Smallholder farmers in Zimbabwe and Ethiopia have embraced small-scale mechanization thanks to an innovative CIMMYT-led project, which is now drawing to a close.
Since 2013, the Farm Mechanization and Conservation Agriculture for Sustainable Intensification (FACASI) project has helped farmers access and use two-wheel tractors that significantly reduce the time and labor needed to grow, harvest and process their crops.
To ensure long-term sustainability, the project and its partners helped support and develop local enterprises which could supply, service and operate the machines, and encouraged the development of supportive government policies. The project was funded by the Australian Centre for International Agricultural Research (ACIAR), as well as the CGIAR Research Programs on Maize and Wheat.
From its inception, FACASI went beyond simply providing machinery to farmers, and instead envisioned mechanization as a way out of poverty.
“Mechanization is a system, not only a technology,” said Bisrat Getnet, the project’s national coordinator in Ethiopia and director of the Agricultural Engineering Research Department at the Ethiopian Institute of Agricultural Research. “Mechanization needs infrastructure such as roads, fuel stations, spare part dealerships, maintenance centers, training centers and appropriate policies. This project assessed which measures are needed to sustain a new technology and addressed these with direct interventions,” he explained.
The FACASI project worked to introduce and develop new small-scale machines, including two-wheel tractors, small shellers and threshers, and small pumps, in African rural settings, collaborating with local engineers, farmers and manufacturers.
This included adapting a range of attachments that could be used to mechanize on-farm tasks such as planting, harvesting, transporting and shelling. In parallel, the project developed local business opportunities around the supply, maintenance and use of the machines, to ensure that users could access affordable services and equipment in their communities.
The project initially worked in four countries: Ethiopia, Kenya, Tanzania and Zimbabwe. Researchers saw significant potential for mechanization to reduce the labor intensity associated with smallholder farming, while encouraging application of conservation agriculture techniques and developing rural service provision businesses. In its second phase, which began in 2017, the project focused on strengthening its efforts in Zimbabwe and Ethiopia.
“In my view the most innovative aspect enabling FACASI’s success was the concept of combining engineering and business modelling, with an understanding of the political, legislative and policy situations in the four countries,” said Professor John Blackwell, an Adjunct Professor at Charles Sturt University who reviewed FACASI and also invented and helped commercialize several successful machines in South Asia, including the famous Happy Seeder.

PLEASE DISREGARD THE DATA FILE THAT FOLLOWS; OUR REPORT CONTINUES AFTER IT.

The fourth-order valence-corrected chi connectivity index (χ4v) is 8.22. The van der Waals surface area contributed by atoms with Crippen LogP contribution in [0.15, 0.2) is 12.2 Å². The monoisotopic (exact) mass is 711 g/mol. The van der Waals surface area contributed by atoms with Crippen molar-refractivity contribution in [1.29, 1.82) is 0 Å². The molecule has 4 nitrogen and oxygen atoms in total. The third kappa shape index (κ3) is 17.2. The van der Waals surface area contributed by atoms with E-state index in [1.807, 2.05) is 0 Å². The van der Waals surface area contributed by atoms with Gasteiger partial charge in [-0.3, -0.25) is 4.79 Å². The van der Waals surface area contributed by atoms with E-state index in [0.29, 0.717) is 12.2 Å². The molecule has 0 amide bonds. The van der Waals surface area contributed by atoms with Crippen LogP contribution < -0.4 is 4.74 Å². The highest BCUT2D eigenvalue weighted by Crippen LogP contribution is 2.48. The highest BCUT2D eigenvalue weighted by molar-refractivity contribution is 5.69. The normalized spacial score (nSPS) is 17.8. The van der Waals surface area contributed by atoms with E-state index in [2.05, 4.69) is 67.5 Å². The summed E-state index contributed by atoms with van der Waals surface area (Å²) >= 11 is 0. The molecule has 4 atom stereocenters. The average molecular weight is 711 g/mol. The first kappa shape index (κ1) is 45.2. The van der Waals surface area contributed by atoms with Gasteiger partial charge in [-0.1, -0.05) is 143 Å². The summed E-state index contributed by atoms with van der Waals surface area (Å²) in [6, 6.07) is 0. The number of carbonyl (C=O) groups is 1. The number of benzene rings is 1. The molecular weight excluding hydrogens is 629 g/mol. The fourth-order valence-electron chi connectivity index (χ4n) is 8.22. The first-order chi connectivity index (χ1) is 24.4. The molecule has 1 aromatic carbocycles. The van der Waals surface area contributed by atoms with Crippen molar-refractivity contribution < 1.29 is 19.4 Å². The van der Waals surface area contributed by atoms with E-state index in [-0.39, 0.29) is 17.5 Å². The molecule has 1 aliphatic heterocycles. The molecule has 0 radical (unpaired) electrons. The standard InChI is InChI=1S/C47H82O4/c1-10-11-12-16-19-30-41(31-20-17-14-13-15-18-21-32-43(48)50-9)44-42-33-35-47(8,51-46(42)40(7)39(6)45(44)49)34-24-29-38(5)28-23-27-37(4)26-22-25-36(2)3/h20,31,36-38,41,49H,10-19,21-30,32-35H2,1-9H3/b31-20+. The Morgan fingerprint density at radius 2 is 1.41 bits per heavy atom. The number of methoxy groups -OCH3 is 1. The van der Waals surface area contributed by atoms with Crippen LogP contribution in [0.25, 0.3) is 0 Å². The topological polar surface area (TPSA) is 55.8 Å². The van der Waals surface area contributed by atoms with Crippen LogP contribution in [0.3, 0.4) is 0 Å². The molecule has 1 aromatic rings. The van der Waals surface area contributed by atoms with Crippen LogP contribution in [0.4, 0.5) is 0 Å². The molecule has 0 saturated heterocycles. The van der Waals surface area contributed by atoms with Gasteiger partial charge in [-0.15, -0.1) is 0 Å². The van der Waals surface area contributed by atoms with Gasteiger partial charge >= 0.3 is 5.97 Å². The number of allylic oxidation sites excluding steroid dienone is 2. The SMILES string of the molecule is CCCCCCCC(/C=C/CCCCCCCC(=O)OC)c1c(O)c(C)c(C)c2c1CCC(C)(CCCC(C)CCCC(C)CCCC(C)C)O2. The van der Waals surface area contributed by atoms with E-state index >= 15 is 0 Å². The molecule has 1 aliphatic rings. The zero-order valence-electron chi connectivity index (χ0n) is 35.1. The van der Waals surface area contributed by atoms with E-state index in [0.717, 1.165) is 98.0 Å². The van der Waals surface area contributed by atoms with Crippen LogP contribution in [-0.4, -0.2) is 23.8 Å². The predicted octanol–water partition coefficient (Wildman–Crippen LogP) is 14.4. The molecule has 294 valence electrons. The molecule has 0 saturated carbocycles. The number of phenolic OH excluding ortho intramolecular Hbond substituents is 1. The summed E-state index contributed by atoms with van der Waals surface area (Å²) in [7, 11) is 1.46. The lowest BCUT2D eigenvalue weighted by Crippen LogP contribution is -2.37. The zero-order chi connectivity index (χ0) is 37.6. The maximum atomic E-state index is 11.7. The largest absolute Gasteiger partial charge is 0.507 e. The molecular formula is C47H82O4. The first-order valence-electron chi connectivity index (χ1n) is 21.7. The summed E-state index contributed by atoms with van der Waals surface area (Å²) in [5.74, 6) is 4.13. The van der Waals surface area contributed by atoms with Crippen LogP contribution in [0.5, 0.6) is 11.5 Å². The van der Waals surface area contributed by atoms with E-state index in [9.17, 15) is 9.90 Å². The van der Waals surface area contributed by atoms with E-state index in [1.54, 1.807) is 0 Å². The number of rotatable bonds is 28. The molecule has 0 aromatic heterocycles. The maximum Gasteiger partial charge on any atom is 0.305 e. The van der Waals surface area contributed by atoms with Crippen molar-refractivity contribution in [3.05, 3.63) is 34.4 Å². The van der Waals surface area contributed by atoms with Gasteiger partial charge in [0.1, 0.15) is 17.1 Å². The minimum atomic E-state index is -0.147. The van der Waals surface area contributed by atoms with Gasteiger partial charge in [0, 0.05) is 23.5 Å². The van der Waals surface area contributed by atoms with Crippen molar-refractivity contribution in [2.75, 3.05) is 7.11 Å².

“FACASI has proven that small mechanization is viable in smallholder settings,” said CIMMYT scientist and project coordinator Frédéric Baudron. “It has shown smallholders that they don’t have to consolidate their farms to benefit from conventional machines, but that machines can instead be adapted to their farm conditions. This, to me, defines the concept of ‘appropriate mechanization’,” he said.
During its course, the project improved the efficiency and productivity of smallholder farming, reducing labor requirements and creating new pathways for rural women and youth.
The reduction in the labor and drudgery of farming tasks has opened many doors. Farmers can save the costs of hiring additional labor and reinvest that money into their enterprises or households. With a small double-cob sheller producing one ton of kernels in an hour compared to up to 12 days by hand, women can do something else valuable with their time and energy. Entrepreneurs offering mechanization services — often young people who embrace new technologies — can earn a good income while boosting the productivity of local farms.
Mechanization has shown to sustainably improve yields. In Ethiopia, farmers using two-wheel tractors were able to reduce the time needed to establish a wheat crop from about 100 hours per hectare to fewer than 10 hours. In trials, maize and wheat respectively yielded 29% and 22% more on average, compared with using conventional crop establishment methods.
According to its national partners, FACASI has laid the groundwork for cheap and practical two-wheel tractors to proliferate. In Ethiopia, there are currently 88 service providers whose skills has been directly developed through FACASI project interventions. “This has been a flagship project,” said Ethiopia national coordinator Bisrat Getnet. “It tested and validated the potential for small-scale mechanization and conservation agriculture, it proved that new business models could be profitable, and it opened new pathways for Ethiopian agriculture policy,” he said.
In Zimbabwe, the project has also set the wheels of change in motion. “FACASI demonstrated an opportunity for creating employment and business opportunities through small-scale mechanization,” said Tirivangani Koza, of Zimbabwe’s Ministry of Lands, Agriculture, Water and Rural Resettlement. “With the right funding and policies, there is a very wide and promising scope to scale-up this initiative,” he said.